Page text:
Various aluminate phosphors were prepared and some of their emissions were measured. When activated by manganese, aluminate phosphors emit green, orange, or red light, while those activated by lead show blue or violet emission. Cerium acts as an activator only for calcium aluminate and emits violet light under ultraviolet excitation Strontium aluminate activated by manganese and lead shows a weak emission under short wavelength ultraviolet excitation. This may be caused by the double activation due to manganese and lead.
The amount of activators, which are now used for the present phosphors, was determined by means of polarography. The results obtained shows that manganese or copper is not dissipated during firing, while antimony or lead is dissipated in that period. As for calcium silicate phosphors activated by manganese and lead, the residual amounts of activators were analysed by polarography and, these amount being taken as the additional factorial effects, the analysis of covariance was carried out to see the effects of atmosphere and firing time on the brightness. The results obtained show that the amount of lead has a more significant effect upon the brightness than manganese and the change of atmosphere causes that of the amount of activators and the brightness.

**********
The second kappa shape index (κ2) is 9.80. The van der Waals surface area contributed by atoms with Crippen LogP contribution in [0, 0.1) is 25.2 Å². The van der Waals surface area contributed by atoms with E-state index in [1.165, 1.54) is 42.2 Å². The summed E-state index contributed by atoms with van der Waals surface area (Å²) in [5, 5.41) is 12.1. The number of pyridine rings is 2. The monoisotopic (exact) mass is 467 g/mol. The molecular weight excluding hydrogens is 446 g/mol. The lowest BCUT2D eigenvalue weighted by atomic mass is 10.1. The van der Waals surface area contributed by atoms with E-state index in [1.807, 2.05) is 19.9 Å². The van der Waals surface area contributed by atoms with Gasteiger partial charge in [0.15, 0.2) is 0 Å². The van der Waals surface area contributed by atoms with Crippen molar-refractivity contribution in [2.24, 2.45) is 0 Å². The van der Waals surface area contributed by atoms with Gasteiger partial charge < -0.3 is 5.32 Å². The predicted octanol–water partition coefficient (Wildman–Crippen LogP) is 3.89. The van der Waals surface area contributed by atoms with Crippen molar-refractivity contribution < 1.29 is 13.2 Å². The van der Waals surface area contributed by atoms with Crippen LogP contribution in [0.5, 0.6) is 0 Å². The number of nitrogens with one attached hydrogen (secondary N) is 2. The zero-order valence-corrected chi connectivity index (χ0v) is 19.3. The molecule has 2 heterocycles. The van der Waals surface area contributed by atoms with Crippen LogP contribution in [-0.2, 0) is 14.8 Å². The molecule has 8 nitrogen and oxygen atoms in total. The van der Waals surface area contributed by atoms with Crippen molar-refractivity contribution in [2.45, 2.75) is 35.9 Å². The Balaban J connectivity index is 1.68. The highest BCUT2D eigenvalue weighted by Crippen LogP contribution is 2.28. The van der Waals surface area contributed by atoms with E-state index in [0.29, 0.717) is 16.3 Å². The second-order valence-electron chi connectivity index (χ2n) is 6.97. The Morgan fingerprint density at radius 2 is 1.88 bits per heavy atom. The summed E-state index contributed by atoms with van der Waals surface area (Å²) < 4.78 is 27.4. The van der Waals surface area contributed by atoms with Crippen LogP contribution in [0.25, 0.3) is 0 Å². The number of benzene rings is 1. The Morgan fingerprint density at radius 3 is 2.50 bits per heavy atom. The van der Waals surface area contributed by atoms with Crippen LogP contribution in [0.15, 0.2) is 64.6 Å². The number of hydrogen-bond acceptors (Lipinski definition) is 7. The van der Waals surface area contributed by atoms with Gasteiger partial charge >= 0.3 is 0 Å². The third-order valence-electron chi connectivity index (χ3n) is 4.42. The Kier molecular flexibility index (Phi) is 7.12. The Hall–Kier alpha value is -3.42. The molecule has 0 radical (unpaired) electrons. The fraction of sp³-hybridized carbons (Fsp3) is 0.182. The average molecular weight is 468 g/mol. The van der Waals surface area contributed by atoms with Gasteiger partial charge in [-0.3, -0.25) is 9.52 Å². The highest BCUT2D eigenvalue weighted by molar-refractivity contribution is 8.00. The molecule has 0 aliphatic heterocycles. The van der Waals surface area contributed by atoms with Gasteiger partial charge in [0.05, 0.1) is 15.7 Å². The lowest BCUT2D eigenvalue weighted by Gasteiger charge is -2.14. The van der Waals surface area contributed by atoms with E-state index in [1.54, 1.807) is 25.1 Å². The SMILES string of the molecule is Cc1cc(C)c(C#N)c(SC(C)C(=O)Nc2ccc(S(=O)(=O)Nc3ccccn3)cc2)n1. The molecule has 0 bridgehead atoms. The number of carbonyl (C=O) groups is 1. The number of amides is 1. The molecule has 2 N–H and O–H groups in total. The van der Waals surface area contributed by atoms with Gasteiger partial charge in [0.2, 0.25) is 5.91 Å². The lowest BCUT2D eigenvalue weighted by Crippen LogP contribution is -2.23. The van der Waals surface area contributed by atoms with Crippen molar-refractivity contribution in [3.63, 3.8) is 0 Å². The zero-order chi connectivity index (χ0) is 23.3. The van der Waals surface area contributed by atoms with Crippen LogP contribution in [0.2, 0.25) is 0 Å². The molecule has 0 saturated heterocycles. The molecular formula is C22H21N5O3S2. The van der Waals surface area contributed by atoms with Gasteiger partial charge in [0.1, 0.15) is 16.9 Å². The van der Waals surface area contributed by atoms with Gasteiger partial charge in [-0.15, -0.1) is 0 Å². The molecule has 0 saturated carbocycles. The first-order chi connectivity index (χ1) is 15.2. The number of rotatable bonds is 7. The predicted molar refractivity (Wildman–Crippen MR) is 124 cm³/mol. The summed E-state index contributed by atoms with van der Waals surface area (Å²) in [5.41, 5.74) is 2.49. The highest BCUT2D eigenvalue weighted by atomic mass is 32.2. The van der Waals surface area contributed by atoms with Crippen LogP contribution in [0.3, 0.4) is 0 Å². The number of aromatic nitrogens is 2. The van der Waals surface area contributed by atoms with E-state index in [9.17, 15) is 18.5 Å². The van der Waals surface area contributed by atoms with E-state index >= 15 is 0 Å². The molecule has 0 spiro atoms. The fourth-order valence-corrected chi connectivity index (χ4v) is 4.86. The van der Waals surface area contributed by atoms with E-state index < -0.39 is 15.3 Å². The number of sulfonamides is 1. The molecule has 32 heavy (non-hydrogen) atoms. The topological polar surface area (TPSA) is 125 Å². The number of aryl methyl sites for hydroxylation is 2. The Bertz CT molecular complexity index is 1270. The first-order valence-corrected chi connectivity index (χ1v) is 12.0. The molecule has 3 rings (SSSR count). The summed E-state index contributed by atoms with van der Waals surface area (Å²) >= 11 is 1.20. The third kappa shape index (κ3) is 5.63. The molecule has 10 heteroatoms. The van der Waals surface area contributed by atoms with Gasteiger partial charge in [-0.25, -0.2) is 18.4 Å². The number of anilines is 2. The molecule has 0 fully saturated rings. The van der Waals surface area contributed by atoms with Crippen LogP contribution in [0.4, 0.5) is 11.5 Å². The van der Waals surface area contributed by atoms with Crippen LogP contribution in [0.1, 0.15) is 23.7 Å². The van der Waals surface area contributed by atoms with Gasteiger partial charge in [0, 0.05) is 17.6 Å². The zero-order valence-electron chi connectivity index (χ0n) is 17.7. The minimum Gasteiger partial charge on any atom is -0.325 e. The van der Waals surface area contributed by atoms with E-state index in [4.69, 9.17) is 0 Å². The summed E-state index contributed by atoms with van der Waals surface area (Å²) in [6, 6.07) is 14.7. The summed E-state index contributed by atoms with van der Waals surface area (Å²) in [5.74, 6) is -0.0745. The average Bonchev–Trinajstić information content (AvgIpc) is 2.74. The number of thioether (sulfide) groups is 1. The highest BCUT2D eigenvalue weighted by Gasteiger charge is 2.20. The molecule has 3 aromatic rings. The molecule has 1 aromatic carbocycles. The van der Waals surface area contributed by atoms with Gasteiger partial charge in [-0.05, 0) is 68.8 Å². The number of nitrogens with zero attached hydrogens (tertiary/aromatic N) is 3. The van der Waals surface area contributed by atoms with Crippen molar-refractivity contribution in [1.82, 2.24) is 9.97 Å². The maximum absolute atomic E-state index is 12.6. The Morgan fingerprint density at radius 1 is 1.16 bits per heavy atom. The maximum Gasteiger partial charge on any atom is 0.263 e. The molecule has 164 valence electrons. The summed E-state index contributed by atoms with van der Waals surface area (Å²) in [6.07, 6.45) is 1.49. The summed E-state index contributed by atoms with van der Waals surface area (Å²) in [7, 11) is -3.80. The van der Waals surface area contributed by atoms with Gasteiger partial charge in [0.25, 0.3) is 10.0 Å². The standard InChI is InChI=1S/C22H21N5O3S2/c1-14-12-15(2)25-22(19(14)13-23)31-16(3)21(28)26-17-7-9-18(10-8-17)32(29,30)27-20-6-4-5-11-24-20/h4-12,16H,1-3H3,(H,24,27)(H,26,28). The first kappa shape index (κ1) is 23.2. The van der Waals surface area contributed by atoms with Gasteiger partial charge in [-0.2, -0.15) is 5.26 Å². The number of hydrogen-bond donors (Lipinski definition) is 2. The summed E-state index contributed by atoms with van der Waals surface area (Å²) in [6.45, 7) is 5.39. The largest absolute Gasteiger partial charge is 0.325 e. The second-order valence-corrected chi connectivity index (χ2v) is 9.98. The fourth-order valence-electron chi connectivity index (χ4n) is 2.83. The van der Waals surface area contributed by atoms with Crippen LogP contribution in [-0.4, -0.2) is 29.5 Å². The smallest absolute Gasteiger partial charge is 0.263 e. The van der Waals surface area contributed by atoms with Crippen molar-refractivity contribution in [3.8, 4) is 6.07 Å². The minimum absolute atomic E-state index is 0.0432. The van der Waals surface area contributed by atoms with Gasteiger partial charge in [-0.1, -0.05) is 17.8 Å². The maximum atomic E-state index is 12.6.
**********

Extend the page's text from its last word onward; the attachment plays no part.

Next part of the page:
The photopolymerization induced by the excited cyanine dyes was investigated, and it was established that the direct interaction between excited dye and monomer initiates the polymerization. The quantum yields for photobleaching and for the initiation process in the polymerization were both found to be of the order of 10−4. It was further found that one dye molecule produces one or two kinetic chains of polymerization.
Choosing pinacyanol iodide as a sensitizer, the authors studied the effects of temperature, concentration of dye and the wave lengths of incident light upon the photo-polymerization of styrene in a mixture of styrene and butanol (15:1). It was found that the number of initiation processes as for polymerization produced by one decomposed dye molecule is decidedly less than 1 at 40°C, while it is about 2 at 60°C, and, from this result and other facts, it was concluded that the initiation of polymerization and the photobleaching are not necessarily an identical process though the two processes are related quite closely. As for the probable scheme of the polymerization in light, it was proposed that the addition of dye and illumination only increases the initiation process without any effects upon the remaining processes in the polymerization. It was further found that, in favorable conditions, the fragment of decomposed dye molecule is attached to the polymer, which can also initiate the polymerization photochemically. A more detailed account of the experiments will be reported in Journ. Instit. of Polytech., Osaka City Univ.